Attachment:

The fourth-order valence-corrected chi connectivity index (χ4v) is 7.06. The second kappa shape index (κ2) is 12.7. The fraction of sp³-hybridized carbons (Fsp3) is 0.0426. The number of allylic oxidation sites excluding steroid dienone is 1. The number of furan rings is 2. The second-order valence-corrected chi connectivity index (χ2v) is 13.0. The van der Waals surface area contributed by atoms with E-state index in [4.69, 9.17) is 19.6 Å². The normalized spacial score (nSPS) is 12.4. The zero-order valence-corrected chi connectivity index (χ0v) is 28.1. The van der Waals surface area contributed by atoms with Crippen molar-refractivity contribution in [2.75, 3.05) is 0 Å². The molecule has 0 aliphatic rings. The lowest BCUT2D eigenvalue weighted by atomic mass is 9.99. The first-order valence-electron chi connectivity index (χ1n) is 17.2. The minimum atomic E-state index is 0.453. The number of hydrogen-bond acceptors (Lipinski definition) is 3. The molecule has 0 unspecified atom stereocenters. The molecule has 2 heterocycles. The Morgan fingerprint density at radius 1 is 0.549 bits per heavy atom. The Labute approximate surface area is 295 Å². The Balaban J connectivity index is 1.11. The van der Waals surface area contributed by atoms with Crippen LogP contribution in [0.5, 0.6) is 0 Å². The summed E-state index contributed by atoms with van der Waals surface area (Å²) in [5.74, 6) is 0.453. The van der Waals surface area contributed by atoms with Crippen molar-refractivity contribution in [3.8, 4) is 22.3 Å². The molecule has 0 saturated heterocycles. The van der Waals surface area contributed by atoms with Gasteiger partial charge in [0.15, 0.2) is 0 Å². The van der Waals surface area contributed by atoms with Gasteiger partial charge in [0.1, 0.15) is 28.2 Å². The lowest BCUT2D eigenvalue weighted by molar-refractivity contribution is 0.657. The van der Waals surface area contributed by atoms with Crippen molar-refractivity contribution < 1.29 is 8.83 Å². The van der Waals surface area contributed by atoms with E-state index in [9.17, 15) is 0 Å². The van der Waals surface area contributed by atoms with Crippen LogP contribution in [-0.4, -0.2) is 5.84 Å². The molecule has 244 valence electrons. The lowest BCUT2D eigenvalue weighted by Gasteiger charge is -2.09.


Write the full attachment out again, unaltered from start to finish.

The fourth-order valence-corrected chi connectivity index (χ4v) is 7.06. The second kappa shape index (κ2) is 12.7. The fraction of sp³-hybridized carbons (Fsp3) is 0.0426. The number of allylic oxidation sites excluding steroid dienone is 1. The number of furan rings is 2. The second-order valence-corrected chi connectivity index (χ2v) is 13.0. The van der Waals surface area contributed by atoms with E-state index in [4.69, 9.17) is 19.6 Å². The normalized spacial score (nSPS) is 12.4. The zero-order valence-corrected chi connectivity index (χ0v) is 28.1. The van der Waals surface area contributed by atoms with Crippen molar-refractivity contribution in [2.75, 3.05) is 0 Å². The molecule has 0 aliphatic rings. The lowest BCUT2D eigenvalue weighted by atomic mass is 9.99. The first-order valence-electron chi connectivity index (χ1n) is 17.2. The minimum atomic E-state index is 0.453. The number of hydrogen-bond acceptors (Lipinski definition) is 3. The molecule has 0 unspecified atom stereocenters. The molecule has 2 heterocycles. The Morgan fingerprint density at radius 1 is 0.549 bits per heavy atom. The Labute approximate surface area is 295 Å². The Balaban J connectivity index is 1.11. The van der Waals surface area contributed by atoms with Crippen LogP contribution in [0.5, 0.6) is 0 Å². The summed E-state index contributed by atoms with van der Waals surface area (Å²) in [5.74, 6) is 0.453. The van der Waals surface area contributed by atoms with Crippen molar-refractivity contribution in [3.8, 4) is 22.3 Å². The molecule has 0 saturated heterocycles. The van der Waals surface area contributed by atoms with Gasteiger partial charge in [0.15, 0.2) is 0 Å². The van der Waals surface area contributed by atoms with Gasteiger partial charge in [0.1, 0.15) is 28.2 Å². The lowest BCUT2D eigenvalue weighted by molar-refractivity contribution is 0.657. The van der Waals surface area contributed by atoms with Crippen molar-refractivity contribution < 1.29 is 8.83 Å². The van der Waals surface area contributed by atoms with E-state index in [9.17, 15) is 0 Å². The van der Waals surface area contributed by atoms with Crippen LogP contribution in [-0.4, -0.2) is 5.84 Å². The molecule has 244 valence electrons. The lowest BCUT2D eigenvalue weighted by Gasteiger charge is -2.09.